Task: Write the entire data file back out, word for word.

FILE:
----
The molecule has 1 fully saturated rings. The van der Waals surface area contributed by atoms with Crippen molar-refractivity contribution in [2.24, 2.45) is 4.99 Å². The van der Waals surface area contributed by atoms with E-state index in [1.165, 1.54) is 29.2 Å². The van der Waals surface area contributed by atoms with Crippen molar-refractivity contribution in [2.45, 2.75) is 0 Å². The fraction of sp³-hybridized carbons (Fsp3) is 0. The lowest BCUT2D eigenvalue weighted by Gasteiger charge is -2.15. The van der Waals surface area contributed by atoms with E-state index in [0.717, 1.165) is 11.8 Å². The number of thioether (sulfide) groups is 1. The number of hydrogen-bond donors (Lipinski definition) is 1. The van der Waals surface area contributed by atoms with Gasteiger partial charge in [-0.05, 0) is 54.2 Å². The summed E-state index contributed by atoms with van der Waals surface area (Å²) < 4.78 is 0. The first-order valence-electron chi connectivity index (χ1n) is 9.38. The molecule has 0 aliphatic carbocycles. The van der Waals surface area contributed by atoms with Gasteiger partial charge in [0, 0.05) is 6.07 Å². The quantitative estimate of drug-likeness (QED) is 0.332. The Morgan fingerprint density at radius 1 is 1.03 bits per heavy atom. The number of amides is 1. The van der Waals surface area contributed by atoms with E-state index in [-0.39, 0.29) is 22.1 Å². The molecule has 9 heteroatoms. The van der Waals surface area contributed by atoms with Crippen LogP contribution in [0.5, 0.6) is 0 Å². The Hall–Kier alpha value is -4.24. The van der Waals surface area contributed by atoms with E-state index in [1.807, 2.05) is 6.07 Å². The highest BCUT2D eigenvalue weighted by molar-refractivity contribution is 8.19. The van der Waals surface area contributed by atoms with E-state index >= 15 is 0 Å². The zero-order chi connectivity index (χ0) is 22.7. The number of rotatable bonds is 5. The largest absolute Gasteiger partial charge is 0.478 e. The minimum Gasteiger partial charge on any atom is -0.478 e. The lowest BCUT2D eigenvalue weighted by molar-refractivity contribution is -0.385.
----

The molecule has 1 fully saturated rings. The van der Waals surface area contributed by atoms with Crippen molar-refractivity contribution in [2.24, 2.45) is 4.99 Å². The van der Waals surface area contributed by atoms with E-state index in [1.165, 1.54) is 29.2 Å². The van der Waals surface area contributed by atoms with Crippen molar-refractivity contribution in [2.45, 2.75) is 0 Å². The fraction of sp³-hybridized carbons (Fsp3) is 0. The lowest BCUT2D eigenvalue weighted by Gasteiger charge is -2.15. The van der Waals surface area contributed by atoms with E-state index in [0.717, 1.165) is 11.8 Å². The number of thioether (sulfide) groups is 1. The number of hydrogen-bond donors (Lipinski definition) is 1. The van der Waals surface area contributed by atoms with Gasteiger partial charge in [-0.05, 0) is 54.2 Å². The summed E-state index contributed by atoms with van der Waals surface area (Å²) < 4.78 is 0. The first-order valence-electron chi connectivity index (χ1n) is 9.38. The molecule has 0 aliphatic carbocycles. The van der Waals surface area contributed by atoms with Gasteiger partial charge in [0, 0.05) is 6.07 Å². The quantitative estimate of drug-likeness (QED) is 0.332. The Morgan fingerprint density at radius 1 is 1.03 bits per heavy atom. The number of amides is 1. The van der Waals surface area contributed by atoms with E-state index in [-0.39, 0.29) is 22.1 Å². The molecule has 9 heteroatoms. The van der Waals surface area contributed by atoms with Crippen LogP contribution in [0.5, 0.6) is 0 Å². The Hall–Kier alpha value is -4.24. The van der Waals surface area contributed by atoms with E-state index in [1.807, 2.05) is 6.07 Å². The highest BCUT2D eigenvalue weighted by molar-refractivity contribution is 8.19. The van der Waals surface area contributed by atoms with E-state index >= 15 is 0 Å². The zero-order chi connectivity index (χ0) is 22.7. The number of rotatable bonds is 5. The largest absolute Gasteiger partial charge is 0.478 e. The minimum Gasteiger partial charge on any atom is -0.478 e. The lowest BCUT2D eigenvalue weighted by molar-refractivity contribution is -0.385.